Nigel Rodgers, the head of Pipedown, a group that campaigns against background music in any form, believes the strategy presents a slippery slope. “Yes, young people commit crimes and it’s a problem," he said. "I do appreciate that. But we must seek out other pro-sociable ways of dealing with the problem rather than just squirt acoustic insecticide at young people.
"People who really like music of any sort don’t want to have it piped at them when they’re trying to talk, eat or shop when they don’t want it."
It's also worth keeping in mind that not all classical music works as a soothing agent. As anyone who has seen "A Clockwork Orange," knows, even Beethoven's Ninth Symphony has its dark associations.
In Columbus, OH, where the YMCA piped in Vivaldi, the strategy is being hailed as a success. A local business improvement district executive told the AP: "There's something about baroque music that macho wannabe-gangster types hate. At the very least, it has a calming effect."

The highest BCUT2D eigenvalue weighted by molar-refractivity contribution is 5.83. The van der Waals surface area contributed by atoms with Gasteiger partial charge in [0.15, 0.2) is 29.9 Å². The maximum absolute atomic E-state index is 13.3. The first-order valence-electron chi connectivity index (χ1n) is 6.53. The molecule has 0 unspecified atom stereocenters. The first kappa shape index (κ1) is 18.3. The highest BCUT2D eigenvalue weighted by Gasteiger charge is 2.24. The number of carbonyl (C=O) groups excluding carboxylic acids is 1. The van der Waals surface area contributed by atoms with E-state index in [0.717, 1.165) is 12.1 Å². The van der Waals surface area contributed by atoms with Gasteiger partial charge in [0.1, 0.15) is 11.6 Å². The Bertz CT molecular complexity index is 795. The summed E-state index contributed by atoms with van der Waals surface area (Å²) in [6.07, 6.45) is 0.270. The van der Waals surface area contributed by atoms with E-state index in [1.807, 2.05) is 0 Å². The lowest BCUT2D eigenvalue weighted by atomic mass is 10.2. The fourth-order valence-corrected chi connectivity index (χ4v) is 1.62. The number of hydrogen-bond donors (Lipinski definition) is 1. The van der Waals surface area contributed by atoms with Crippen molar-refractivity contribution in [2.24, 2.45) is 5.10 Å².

Should classical music be used to fight crime and loitering? Join the discussion at WQXR.
Saturday, April 06, 2013
When we think of the future of transportation now, it's cars that talk to each other, bullet trains and BRT. But 80 years ago, it was blimps. The centerpiece of New York City, the Empire State Building, even explored the idea of docking dirigibles atop it's soaring spire.
But then came the crashes. WABE in Atlanta took the 80th anniversary of the worst airship disaster in history to recall the fiery tragedy that helped end the dreams of blimps as mass transport. And as Jim Buress points out: